Earlier this year, most analysts in Egypt assessed Field Marshall Hussein Tantawi as the key figure in that country’s politics and President Mohamed Morsi as a lightweight, so it came as a surprise when Morsi fired Tantawi on August 12. What happened?
Tantawi, then the effective ruler of Egypt, had handpicked Morsi to become president, seeing him as the safest option, someone who could be manipulated or (if necessary) replaced. Toward this end, Tantawi instructed the Supreme Constitutional Court (SCC) to approve Morsi as a candidate, despite his arrest on January 27, 2011, for “treason and espionage,” his time in prison, and despite the SCC’s having excluded other Muslim Brotherhood candidates, especially the rich, charismatic, and visionary Khairat El-Shater, on the basis of their own imprisonment. Tantawi wanted the obscure, inelegant, and epileptic Morsi to run for president because Shater was too dangerous and another Brotherhood candidate, Abdel Moneim Aboul Fettouh, too popular.
After Morsi became president on June 30, Tantawi openly signaled his intent to overthrow him via a mass demonstration to take place on August 24. His mouthpiece Tawfik Okasha openly encouraged a military coup against Morsi. But Morsi acted first and took several steps on August 12: He annulled the constitutional declaration limiting his power, dismissed Tantawi, and replaced him with Abdel Fattah al-Sissi, the head of military intelligence.
Morsi, in brief, preempted the impending military coup d’état against him. Tarek al-Zomor
, a leading jihadist and Morsi supporter, acknowledged that “choosing Sissi to replace Tantawi was to stop a coup,” publicly acknowledging Morsi’s urgent need to act before August 24. Hamdi Kandil
, one of Egypt’s most prominent journalists, rightly characterized Morsi’s act as “a civilian coup.”
How did Morsi pull it off? How did the lamb slaughter the butcher? Why did so many analysts not see this coming?
They missed one hidden factor: Brotherhood-oriented military officers turn out to have been far more numerous and powerful than previously realized. Those officers both knew about the August 24 plot plan and helped Morsi to beat it. If it was long apparent that some officers had an outlook sympathetic to the Brotherhood, the extent of their network has only just been revealed in the three months since the coup.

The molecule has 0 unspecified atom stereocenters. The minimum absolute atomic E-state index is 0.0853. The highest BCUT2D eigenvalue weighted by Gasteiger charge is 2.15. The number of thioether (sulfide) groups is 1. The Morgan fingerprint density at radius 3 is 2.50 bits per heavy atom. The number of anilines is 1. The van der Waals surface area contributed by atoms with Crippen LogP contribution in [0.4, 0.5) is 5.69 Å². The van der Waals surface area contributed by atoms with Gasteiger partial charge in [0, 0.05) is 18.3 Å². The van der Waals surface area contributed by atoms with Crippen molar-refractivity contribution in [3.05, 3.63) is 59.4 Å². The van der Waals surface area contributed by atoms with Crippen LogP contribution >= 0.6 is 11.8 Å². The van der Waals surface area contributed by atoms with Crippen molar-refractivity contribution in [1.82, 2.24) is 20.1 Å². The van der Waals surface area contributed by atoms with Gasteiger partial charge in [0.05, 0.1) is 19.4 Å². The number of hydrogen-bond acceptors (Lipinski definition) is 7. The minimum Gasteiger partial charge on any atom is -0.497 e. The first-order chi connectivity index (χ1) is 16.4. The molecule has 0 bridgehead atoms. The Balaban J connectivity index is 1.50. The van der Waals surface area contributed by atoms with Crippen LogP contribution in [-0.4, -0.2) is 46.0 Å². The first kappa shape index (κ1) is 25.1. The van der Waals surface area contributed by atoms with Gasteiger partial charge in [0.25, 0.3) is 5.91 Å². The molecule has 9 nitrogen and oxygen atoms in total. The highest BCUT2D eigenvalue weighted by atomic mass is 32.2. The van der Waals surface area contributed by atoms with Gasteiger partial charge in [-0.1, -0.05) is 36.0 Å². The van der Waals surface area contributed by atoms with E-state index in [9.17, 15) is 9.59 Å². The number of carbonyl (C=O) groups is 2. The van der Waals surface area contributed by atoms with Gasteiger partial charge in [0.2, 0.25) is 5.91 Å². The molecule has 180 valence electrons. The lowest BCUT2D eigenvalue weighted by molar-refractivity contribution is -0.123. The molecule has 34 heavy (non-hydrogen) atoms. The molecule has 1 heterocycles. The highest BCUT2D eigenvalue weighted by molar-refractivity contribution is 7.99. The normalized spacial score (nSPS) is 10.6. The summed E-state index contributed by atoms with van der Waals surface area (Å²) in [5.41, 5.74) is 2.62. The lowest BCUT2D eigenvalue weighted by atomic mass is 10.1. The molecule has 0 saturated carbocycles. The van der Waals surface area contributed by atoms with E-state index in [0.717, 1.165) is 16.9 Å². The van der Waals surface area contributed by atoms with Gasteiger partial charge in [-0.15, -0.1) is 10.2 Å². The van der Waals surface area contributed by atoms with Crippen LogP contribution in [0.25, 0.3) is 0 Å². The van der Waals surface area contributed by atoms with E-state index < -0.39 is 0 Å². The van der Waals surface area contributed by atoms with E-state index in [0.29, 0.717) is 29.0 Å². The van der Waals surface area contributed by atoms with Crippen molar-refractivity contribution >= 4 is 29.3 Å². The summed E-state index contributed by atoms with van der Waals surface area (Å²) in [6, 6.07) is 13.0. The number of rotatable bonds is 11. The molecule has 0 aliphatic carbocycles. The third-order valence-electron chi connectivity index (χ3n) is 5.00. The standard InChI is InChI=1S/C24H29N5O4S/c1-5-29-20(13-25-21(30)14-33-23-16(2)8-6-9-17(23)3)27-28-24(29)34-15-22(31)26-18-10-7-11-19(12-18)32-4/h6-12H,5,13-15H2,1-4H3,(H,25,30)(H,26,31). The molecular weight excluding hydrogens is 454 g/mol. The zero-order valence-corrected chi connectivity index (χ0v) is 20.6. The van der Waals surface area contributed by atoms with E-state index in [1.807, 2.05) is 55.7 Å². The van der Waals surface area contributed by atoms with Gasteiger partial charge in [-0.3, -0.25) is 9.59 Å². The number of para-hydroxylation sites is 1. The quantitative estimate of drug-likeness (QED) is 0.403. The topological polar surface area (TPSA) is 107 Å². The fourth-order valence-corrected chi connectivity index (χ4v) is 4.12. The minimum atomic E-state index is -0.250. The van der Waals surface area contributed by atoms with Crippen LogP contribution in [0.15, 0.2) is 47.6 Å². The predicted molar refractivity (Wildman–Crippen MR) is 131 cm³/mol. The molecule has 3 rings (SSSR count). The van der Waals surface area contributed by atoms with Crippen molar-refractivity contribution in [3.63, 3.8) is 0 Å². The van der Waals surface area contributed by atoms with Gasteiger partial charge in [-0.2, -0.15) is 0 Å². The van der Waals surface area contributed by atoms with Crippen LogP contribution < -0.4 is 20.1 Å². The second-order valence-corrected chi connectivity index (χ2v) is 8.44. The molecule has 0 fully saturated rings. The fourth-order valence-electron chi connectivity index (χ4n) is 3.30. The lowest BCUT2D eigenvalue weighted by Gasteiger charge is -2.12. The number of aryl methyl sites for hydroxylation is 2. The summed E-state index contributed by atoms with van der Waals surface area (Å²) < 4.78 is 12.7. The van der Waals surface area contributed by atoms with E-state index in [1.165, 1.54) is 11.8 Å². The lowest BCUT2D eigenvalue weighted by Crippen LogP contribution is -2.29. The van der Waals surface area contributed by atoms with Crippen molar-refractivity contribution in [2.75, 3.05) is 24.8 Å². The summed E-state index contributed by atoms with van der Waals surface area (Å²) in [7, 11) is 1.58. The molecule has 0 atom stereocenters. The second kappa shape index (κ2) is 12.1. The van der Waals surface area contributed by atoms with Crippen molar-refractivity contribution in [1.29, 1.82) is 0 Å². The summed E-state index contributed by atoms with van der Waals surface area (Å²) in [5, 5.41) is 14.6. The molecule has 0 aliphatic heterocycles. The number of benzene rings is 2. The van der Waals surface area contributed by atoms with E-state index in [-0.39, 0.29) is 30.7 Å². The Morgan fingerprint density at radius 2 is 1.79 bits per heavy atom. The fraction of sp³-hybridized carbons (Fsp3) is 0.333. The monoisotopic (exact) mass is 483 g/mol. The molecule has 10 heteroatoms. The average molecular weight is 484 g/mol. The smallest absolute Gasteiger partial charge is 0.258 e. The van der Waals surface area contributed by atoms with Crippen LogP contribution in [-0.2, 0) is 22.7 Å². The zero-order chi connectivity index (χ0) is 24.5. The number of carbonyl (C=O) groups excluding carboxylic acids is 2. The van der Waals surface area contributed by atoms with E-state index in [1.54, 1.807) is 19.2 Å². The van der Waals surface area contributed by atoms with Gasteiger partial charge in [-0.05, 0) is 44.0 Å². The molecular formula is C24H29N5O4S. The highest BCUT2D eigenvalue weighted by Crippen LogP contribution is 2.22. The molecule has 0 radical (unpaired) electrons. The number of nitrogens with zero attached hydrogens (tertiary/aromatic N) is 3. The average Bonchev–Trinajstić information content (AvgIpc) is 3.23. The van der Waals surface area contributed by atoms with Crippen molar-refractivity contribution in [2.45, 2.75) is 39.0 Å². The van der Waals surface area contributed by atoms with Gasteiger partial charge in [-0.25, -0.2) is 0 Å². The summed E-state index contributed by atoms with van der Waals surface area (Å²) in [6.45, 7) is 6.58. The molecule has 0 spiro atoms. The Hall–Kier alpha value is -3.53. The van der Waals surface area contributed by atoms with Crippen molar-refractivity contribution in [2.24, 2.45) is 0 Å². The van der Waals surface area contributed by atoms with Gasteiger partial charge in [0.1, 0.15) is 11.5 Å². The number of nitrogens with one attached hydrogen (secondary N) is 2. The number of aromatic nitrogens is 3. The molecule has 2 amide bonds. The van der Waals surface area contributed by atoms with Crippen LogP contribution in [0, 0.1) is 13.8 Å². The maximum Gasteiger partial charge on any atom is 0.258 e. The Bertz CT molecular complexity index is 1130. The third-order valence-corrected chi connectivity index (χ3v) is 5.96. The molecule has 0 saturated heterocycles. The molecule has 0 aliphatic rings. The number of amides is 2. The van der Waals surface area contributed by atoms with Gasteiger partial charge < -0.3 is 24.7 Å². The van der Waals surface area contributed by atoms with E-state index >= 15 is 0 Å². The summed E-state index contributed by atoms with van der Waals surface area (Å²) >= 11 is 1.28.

For example, we now know that Major General Abbas Mekheimar, the army officer assigned to oversee the purge of officers with Brotherhood or other Islamist affiliations, himself is aligned with the Brotherhood or perhaps a member of it. As for Sissi, while the Brotherhood denies his direct membership, one of its leaders says he belongs to its informal “family” — which makes sense, seeing that high-ranking public figures best advance the Brotherhood’s agenda when they’re not formal members. His position as head of military intelligence gave him access to information about Tantawi’s August 24 planned coup, and historian Ali Al-Ashmawi found that Sissi tracked military officials loyal to Tantawi and had them discharged.
In retrospect, this network should not be a great surprise, for it has a precedent: The Brotherhood had infiltrated the military in the 1940s, standing behind the “Free Officers” movement that overthrew King Farouk in 1952. After being shut out in the period 1954–74, the Muslim Brotherhood rebuilt its network of officers in ways invisible and unknown to outside observers, including us. One top Brotherhood figure, Tharwat al-Kharabawi, now acknowledges that some of the organization’s members “became high-ranking leaders in the military.”
Where does this leave matters? Tantawi and company are safely pensioned off, and (unlike Hosni Mubarak) are not going to jail. Sissi’s military has retreated to roughly the same position that Tantawi’s military occupied before Mubarak’s overthrow in February 2011, which is to say it is allied with the president and following his leadership without being fully subordinate to him. It retains control over its own budget, its promotions and dismissals, and its economic empire. But the military leadership has lost the direct political power that it enjoyed for one and a half years in 2011 and 2012.
Morsi’s future is far from assured. He faces competing factions of Islamists, and Egypt faces a terrible economic crisis. Morsi’s power today unquestionably brings major short-term benefits for himself and the Brotherhood, but in the long term it will likely discredit Brotherhood rule.
In short, following 30 years of stasis under Mubarak, Egypt’s political drama has just begun.
— Daniel Pipes is president of and Cynthia Farahat an associate fellow at the Middle East Forum. © 2012 by Daniel Pipes and Cynthia Farahat. All rights reserved.